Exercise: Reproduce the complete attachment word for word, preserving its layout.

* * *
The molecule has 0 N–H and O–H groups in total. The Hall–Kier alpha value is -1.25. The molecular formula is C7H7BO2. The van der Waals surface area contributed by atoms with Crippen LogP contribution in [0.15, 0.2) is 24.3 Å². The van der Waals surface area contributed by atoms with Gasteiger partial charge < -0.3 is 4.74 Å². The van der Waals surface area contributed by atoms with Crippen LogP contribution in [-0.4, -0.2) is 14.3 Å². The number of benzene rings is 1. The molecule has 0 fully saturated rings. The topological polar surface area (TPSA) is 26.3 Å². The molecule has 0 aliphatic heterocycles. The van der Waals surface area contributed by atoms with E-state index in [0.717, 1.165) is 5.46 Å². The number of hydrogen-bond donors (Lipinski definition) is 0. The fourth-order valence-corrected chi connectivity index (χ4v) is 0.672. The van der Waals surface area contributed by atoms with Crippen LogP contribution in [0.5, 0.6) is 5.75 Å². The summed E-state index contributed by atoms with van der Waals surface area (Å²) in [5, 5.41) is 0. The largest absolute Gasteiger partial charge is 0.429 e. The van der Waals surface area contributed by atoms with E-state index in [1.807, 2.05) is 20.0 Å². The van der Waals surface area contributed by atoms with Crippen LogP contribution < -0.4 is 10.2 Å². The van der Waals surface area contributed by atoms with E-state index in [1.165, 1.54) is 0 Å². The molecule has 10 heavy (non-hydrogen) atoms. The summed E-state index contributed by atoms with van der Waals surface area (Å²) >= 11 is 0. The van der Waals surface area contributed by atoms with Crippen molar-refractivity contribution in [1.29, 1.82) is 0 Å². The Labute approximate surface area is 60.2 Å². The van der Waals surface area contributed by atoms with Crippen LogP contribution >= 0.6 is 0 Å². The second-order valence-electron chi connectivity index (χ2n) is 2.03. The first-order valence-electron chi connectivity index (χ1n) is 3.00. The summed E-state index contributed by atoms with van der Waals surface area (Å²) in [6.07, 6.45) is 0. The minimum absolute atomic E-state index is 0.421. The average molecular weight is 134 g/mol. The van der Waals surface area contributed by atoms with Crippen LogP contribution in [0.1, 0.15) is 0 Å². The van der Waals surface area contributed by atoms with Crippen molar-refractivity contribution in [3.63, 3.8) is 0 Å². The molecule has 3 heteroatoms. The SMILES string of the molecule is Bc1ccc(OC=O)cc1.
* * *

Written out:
The molecule has 0 N–H and O–H groups in total. The Hall–Kier alpha value is -1.25. The molecular formula is C7H7BO2. The van der Waals surface area contributed by atoms with Crippen LogP contribution in [0.15, 0.2) is 24.3 Å². The van der Waals surface area contributed by atoms with Gasteiger partial charge < -0.3 is 4.74 Å². The van der Waals surface area contributed by atoms with Crippen LogP contribution in [-0.4, -0.2) is 14.3 Å². The number of benzene rings is 1. The molecule has 0 fully saturated rings. The topological polar surface area (TPSA) is 26.3 Å². The molecule has 0 aliphatic heterocycles. The van der Waals surface area contributed by atoms with E-state index in [0.717, 1.165) is 5.46 Å². The number of hydrogen-bond donors (Lipinski definition) is 0. The fourth-order valence-corrected chi connectivity index (χ4v) is 0.672. The van der Waals surface area contributed by atoms with Crippen LogP contribution in [0.5, 0.6) is 5.75 Å². The summed E-state index contributed by atoms with van der Waals surface area (Å²) in [5, 5.41) is 0. The largest absolute Gasteiger partial charge is 0.429 e. The van der Waals surface area contributed by atoms with E-state index in [1.807, 2.05) is 20.0 Å². The van der Waals surface area contributed by atoms with Crippen LogP contribution < -0.4 is 10.2 Å². The van der Waals surface area contributed by atoms with E-state index in [1.165, 1.54) is 0 Å². The molecule has 10 heavy (non-hydrogen) atoms. The summed E-state index contributed by atoms with van der Waals surface area (Å²) >= 11 is 0. The van der Waals surface area contributed by atoms with Crippen molar-refractivity contribution in [1.29, 1.82) is 0 Å². The Labute approximate surface area is 60.2 Å². The van der Waals surface area contributed by atoms with Crippen LogP contribution >= 0.6 is 0 Å². The second-order valence-electron chi connectivity index (χ2n) is 2.03. The first-order valence-electron chi connectivity index (χ1n) is 3.00. The summed E-state index contributed by atoms with van der Waals surface area (Å²) in [6.07, 6.45) is 0. The minimum absolute atomic E-state index is 0.421. The average molecular weight is 134 g/mol. The van der Waals surface area contributed by atoms with Crippen LogP contribution in [0.1, 0.15) is 0 Å². The van der Waals surface area contributed by atoms with Crippen molar-refractivity contribution in [3.63, 3.8) is 0 Å². The molecule has 3 heteroatoms. The SMILES string of the molecule is Bc1ccc(OC=O)cc1.